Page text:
EconomyFinancialWhat happened to the 5,000 FAW cars sold at...

What happened to the 5,000 FAW cars sold at Elektra stores in 2008?

The first FAW cars landed in Mexico at the port of Lázaro Cárdenas, Michoacán. At the end of 2007, the Mexican company had closed a deal with the Chinese manufacturer to market three of its models, F1 , F4 and F5 , in the country. The crew of a ship from China was waiting for confirmation to disembark the first units, which months before had been requested by Salinas Motors, a subsidiary of Grupo Salinas.

One of them was exhibited during a symbolic ceremony for the laying of the first stone of a plant that in Michoacán would produce up to 100,000 units and that would generate 4,000 jobs as of 2010.

The commercialization of the models began in the first quarter of 2008 in Elektra stores with a price ranging from 69,900 pesos to 114,900 pesos, lower than the average of those that were commercialized in Mexico at that time. The company offered, via Banco Azteca, a weekly payment scheme of 350 to 450 pesos. It also reached an agreement with the Speedy workshop chain to take care of the after-sales service for the units.

Grupo Salinas sold around 5,000 units under this scheme in the first year. But the economic crisis of 2009 brought down the house of cards. The company discontinued the sale of FAW cars, so the plant project was cancelled, the promise of jobs vanished, and the deal with Speedy ended.

In less than a week, the FAW logos disappeared from the Elektra chain of stores, leaving 5,000 buyers of the cars without parts or workshops that could service the units.

The three FAW models

Grupo Salinas chose three FAW models for the Mexican market, the F1, F4 and F5, of austere design, which were offered with small engines that did not exceed 100 hp. The first two do not have airbags or ABS anti-lock brakes, while the F5 does have some assists.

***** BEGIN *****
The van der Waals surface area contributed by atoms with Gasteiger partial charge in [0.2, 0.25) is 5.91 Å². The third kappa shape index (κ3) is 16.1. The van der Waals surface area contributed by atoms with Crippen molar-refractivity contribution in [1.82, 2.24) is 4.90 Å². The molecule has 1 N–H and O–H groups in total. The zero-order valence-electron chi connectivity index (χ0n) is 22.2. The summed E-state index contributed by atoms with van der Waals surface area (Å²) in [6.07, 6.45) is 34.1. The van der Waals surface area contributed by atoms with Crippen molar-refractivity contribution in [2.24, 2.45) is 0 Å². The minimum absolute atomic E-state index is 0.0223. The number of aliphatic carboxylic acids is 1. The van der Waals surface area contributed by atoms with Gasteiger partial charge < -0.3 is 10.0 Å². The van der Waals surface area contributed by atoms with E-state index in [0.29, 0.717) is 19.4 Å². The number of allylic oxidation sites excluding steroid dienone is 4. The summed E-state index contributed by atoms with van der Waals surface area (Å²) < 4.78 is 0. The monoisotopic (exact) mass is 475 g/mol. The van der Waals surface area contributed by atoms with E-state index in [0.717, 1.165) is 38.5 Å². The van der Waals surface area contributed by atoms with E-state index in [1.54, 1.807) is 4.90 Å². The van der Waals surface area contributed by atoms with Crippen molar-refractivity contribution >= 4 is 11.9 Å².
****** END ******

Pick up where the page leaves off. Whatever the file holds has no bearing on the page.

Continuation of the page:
F1 (hatchback and sedan)

Engine: 1.0-liter, 3-cylinder, 65hp and 66 lb-ft
Safety: no airbags or ABS brakes.
2008 price: 69,900 to 86,900 pesos

F4 (sedan)

Engine: 1.4-liter, 4-cylinder, 85hp and 82 lb-ft
Safety: no airbags or ABS brakes.
2008 price: 89,900 to 96,900 pesos

F5 (sedan and hatchback)

Engine: 1.5 liter, 4 cylinder, 101hp and 96 lb-ft
Safety: airbags and ABS brakes
2008 price: 104,900 to 114,900 pesos

Offered in both sedan and hatchback body types, the F5 is powered by a 101-hp Toyota-branded 1.5-liter four-cylinder engine that the Japanese automaker used for its Corolla model in the late 1980s.

The specialized media that tested the three FAW vehicles at the time said that the F5 was a “good alternative” to the Nissan Tsuru, which at that time was the best-selling model in the Mexican market.

The two smaller ones received harsh criticism due to their “plain finishes” and “low quality”, and the absence of basic security elements.

And the spare parts?

Erick Sosa was one of the customers who bought FAW models a decade ago. He, a civil engineer, used to make repairs to his models, “but when I saw the shortage of spare parts, I sold my FAWs myself,” he says.

Some neighbors, mainly taxi drivers, who knew that Sosa fixed his own cars, constantly asked him where they could buy the parts. “I saw it as an opportunity,” he says. So he contacted the FAW corporate in China to get spare parts. “After about 1,000 emails that I sent, they answered me,” he says.

It started receiving a container from China every three weeks, and although most of the models have been looted to be sold for parts, Sosa estimates that there are still around 1,000 FAW models rolling in Guerrero, Veracruz, Mexico State and Mexico City. Mexico, mainly.

Almost 15 years after the commercialization of these models, Sosa says that the most recurrent failure is in the suspension. “This is the most demanded piece. (The models) don’t have the best suspension in the world and the roads in Mexico don’t help either,” he says.

“Some other models are already beginning to require some spare parts for the engine and transmission, as well as accessories, such as handles,” he adds.

Many of their customers use them as “low profile cars” . “We have gone to fix them at residences on Las Palmas Avenue or in Reforma (CDMX). Customers put 10,000 pesos into a car that is worth 20,000 and they are happy,” he says. “Even if they fail, no one steals them.”

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